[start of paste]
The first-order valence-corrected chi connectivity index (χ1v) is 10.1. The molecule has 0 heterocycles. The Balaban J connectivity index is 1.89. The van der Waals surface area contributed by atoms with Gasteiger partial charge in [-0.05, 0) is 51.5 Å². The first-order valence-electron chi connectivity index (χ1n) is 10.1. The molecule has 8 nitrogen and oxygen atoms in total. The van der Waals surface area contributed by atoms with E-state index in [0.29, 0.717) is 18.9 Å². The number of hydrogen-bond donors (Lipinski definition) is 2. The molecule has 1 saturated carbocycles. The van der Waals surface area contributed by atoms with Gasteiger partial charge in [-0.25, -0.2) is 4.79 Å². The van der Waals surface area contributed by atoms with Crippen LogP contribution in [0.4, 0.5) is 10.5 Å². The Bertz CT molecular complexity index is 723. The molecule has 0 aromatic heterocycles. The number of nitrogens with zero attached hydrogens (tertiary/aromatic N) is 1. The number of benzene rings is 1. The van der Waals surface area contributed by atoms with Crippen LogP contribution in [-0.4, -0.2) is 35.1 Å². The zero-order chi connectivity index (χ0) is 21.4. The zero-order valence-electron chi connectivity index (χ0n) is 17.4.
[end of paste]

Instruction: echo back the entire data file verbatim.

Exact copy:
The first-order valence-corrected chi connectivity index (χ1v) is 10.1. The molecule has 0 heterocycles. The Balaban J connectivity index is 1.89. The van der Waals surface area contributed by atoms with Gasteiger partial charge in [-0.05, 0) is 51.5 Å². The first-order valence-electron chi connectivity index (χ1n) is 10.1. The molecule has 8 nitrogen and oxygen atoms in total. The van der Waals surface area contributed by atoms with E-state index in [0.29, 0.717) is 18.9 Å². The number of hydrogen-bond donors (Lipinski definition) is 2. The molecule has 1 saturated carbocycles. The van der Waals surface area contributed by atoms with Gasteiger partial charge in [-0.25, -0.2) is 4.79 Å². The van der Waals surface area contributed by atoms with Crippen LogP contribution in [0.4, 0.5) is 10.5 Å². The Bertz CT molecular complexity index is 723. The molecule has 0 aromatic heterocycles. The number of nitrogens with zero attached hydrogens (tertiary/aromatic N) is 1. The number of benzene rings is 1. The van der Waals surface area contributed by atoms with Crippen LogP contribution in [-0.4, -0.2) is 35.1 Å². The zero-order chi connectivity index (χ0) is 21.4. The zero-order valence-electron chi connectivity index (χ0n) is 17.4.